# Q: bond price change when yield goes to zero

Can bond yield become negative? Yes 2015-2017 many bonds traded at negative yield. https://www.ft.com/content/312f0a8c-0094-11e6-ac98-3c15a1aa2e62 shows a realistic example of a vanilla bond trading at \$104. Yield is negative –You pay \$104 now and will get \$100 repayment so you are guaranteed to lose money.

Mathematically, when yield approaches negative 100 bps, price goes to infinity.

When yield approaches zero, bond price would go to the arithmetic sum of all coupons + repayment.

# ytm^current yield

I used to understand these things very well.

I feel Current Yield is a simplistic yardstick, not popular with quants or “serious” investors. It’s simply the coupon rate divided by current valuation.

# Mark Hendrick’s YC rules of thumb, clean n simplified

Mark Hendricks’ lecture on Fixed Income introduced a nice, simplified methods of looking at many important mathematical rules of thumb on the yield curve.
We used only zero coupon government bonds without any call feature.
We used log yield, log fwd rate, log spot rate, log return, log price (usually negative) etc. This reduces compounding to addition! There’s no “1+r” factor either.
As much as possible we use one-period (1Y) loans. All the interest rates quoted are based on some hypothetical (but realistic) loan, and the loan period is for one-period, though it can forward-start 3 periods from time of observation. One of the common exceptions — 5Y point on the yield curve is the yield on a bond with 5Y time to live, so this loan period is 5Y, not one-period.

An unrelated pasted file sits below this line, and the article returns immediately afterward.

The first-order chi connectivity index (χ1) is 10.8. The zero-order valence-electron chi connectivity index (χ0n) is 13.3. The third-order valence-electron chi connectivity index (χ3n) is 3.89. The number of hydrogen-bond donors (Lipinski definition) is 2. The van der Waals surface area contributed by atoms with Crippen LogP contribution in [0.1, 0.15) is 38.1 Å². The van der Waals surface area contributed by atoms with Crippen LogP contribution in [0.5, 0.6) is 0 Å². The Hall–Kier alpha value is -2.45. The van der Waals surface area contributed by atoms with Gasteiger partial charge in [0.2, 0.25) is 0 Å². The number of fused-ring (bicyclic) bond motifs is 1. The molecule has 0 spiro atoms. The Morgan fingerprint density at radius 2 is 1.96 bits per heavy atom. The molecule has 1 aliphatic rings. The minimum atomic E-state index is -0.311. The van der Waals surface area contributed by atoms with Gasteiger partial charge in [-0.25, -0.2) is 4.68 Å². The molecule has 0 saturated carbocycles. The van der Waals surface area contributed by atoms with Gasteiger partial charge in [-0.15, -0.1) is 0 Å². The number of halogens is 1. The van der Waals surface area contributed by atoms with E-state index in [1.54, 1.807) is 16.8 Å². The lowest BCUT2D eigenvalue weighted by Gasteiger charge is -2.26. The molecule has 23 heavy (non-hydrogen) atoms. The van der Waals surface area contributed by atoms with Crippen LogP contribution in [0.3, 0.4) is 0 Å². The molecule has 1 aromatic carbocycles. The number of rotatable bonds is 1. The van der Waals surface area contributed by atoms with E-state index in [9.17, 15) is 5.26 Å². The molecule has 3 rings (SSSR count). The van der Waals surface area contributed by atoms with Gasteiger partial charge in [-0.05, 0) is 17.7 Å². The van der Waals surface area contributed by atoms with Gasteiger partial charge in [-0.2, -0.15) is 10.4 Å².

If the shortest unit of measurement is a month, then that’s the one-period, otherwise, 1Y is the one-period. All the rates and yields are annualized.
Perhaps the best illustration is the rule on fwd curve vs YC, on P4.12.

# Modified duration^Macaulay duration, briefly again

The nice pivot diagram on http://en.wikipedia.org/wiki/Bond_duration is for Macaulay duration — dollar-weighted average maturity. Zero bond has duration equal to its maturity. (I think many textbooks use this diagram because it’s a good approximation to MD.)

The all-important sensitivity to yield is …. MD i.e. modified duration. Dv01 is related to MD (not Macaulay) — http://bigblog.tanbin.com/2012/05/bond-duration-absolute-1-relative-x.html

MD is the useful measure. It turned out that MD is different from Macaulay duration by a small factor.

# quantitative feel of bond duration – mapping absolute 1% -> relative x%

In the simplest illustration of modified duration, if a bond has modified duration == 5 years, then a 100bps yield change translates to 5% dollar price (valuation) change.

Note that 100 bps is an Absolute 1% change in yield, whereas the 5% is a Relative 5% change in valuation. If original valuation == \$90 , then 100 bps =>> \$4.5 change.

After we clear this little confusion, we can look at dv01. Simply set the absolute yield change to 1 bp. The valuation change would be a Relative 0.05% i.e. \$0.045. The pattern is